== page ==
One study, Ridout et al. [58], provided data for non-alcohol related SUD psychiatric visits in lieu of overdose-related outcomes, and found a 47.8% (95% CI 42.7% to 52.8%) higher number of visits in 2019 compared to post-pandemic period among outpatient psychiatric care seekers in a large Northern California hospital system.

3.4.2. Fatal Opioid/Other Substance-Related Overdose Outcomes

Five studies presented findings on fatal substance-related overdoses. Shreffler et al. [53] analyzed data from Jefferson County Coroner’s Office (Kentucky) and showed that the average weekly overdose death counts were 45% higher during the pandemic (March 2020 to June 2020) compared to the period immediately prior (November 2019 to March 2020) and 88% higher than the equivalent period for the previous year (March 2019 to June 2019). Grunvald et al. [54] also found a significant increase in the mean number of monthly overdose-related fatalities during the pandemic (March 2020–May 2020) at the University of Vermont Medical Center compared to the pre-pandemic period (February 2019–February 2020). An assessment of vital records from the Ohio Department of Health in Vieson et al. [59] showed that there was a significantly higher opioid overdose death rate during the second quarter of 2020 (14.2) compared to the peak period in 2017 (8.3), as well as the rate of the first quarter of 2020. Data from the Medical Examiner’s Office in Cook County, Illinois, analyzed by Mason et al. [60], showed that the mean number of opioid overdose deaths per week peaked during the first three months of a stay-at-home order, then fell to pre-pandemic levels during the latter half of 2020. Although this trend was also observed for deaths involving heroin, fentanyl-related deaths continued to rise throughout 2020 [60]. In contrast, opioid-related fatalities and methadone-related fatalities decreased, albeit non-significantly, following the onset of the pandemic in Connecticut [39] (Figure 7).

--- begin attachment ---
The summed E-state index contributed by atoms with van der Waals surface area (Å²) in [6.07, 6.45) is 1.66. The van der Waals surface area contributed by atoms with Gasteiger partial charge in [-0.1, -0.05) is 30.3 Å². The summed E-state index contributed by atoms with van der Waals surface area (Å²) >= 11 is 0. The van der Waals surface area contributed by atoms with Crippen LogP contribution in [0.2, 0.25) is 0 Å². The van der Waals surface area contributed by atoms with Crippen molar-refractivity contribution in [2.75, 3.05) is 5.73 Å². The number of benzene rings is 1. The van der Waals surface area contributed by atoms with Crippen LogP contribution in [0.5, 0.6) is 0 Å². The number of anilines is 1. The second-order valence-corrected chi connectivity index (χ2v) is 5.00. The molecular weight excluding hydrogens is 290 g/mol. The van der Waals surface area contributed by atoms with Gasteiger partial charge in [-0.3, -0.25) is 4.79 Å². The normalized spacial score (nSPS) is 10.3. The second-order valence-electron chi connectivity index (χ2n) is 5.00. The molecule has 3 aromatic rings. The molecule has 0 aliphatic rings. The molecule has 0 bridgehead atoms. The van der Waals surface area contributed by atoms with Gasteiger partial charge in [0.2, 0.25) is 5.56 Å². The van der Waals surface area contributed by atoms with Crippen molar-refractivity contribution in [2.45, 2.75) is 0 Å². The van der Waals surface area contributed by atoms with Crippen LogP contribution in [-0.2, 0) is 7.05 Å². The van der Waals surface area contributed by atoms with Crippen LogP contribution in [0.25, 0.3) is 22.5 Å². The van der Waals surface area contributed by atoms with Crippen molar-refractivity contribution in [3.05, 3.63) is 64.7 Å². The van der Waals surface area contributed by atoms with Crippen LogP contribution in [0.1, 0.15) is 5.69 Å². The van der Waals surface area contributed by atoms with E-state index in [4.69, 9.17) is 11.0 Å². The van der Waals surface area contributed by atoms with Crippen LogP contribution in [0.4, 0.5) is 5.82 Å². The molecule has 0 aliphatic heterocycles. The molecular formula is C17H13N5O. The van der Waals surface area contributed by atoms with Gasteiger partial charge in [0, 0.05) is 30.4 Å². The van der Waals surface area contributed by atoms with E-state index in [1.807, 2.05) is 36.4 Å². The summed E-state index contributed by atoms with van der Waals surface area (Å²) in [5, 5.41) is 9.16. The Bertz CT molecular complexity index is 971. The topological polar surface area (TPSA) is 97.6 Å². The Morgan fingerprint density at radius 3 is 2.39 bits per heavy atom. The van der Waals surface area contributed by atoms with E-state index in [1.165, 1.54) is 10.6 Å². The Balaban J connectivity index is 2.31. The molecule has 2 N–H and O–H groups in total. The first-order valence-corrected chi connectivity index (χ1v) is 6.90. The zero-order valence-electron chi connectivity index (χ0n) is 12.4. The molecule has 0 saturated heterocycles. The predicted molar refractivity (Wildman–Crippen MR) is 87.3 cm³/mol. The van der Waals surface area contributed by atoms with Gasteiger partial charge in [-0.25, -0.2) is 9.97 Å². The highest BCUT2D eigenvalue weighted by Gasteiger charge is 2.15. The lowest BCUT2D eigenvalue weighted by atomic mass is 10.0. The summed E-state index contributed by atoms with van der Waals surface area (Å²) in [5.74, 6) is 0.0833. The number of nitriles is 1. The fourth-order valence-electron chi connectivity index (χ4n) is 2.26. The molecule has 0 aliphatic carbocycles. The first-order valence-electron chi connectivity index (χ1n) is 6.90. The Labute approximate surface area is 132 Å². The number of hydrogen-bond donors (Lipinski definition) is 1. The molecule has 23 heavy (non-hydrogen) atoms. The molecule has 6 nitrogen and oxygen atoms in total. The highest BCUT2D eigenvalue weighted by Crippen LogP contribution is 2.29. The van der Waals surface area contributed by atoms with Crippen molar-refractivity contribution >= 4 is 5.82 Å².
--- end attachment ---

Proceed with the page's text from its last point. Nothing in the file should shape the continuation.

Figure 7. Summary evidence for substance use-related health outcomes. ED= Emergency Department. EMS= Emergency Medical Services. NC = North Carolina. PA = Philadelphia. KT = Kentucky. OH = Ohio. CT = Connecticut. VT = Vermont [39,48,51,53,54,55,56,59,60].
Figure 7. Summary evidence for substance use-related health outcomes. ED= Emergency Department. EMS= Emergency Medical Services. NC = North Carolina. PA = Philadelphia. KT = Kentucky. OH = Ohio. CT = Connecticut. VT = Vermont [39,48,51,53,54,55,56,59,60].
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Table 2. Study Characteristics.
Table 2. Study Characteristics.
Author (Year)Study DesignData SourceStudy PopulationSample SizeRegionData Pre and Post Pandemic Time Period of Data Collection
Amram et al. (2021) [36]Retrospective observationalPre-post convenience survey; Medical records—patient informationEnglish-speaking patients 18+ dispensed methadone at a Spokane opioid treatment program (OTP)249 patientsSpokane County, WashingtonYes1 December 2019–29 February 2020 (Pre-pandemic); 1 April 2020–30 June 2020 (Post-pandemic)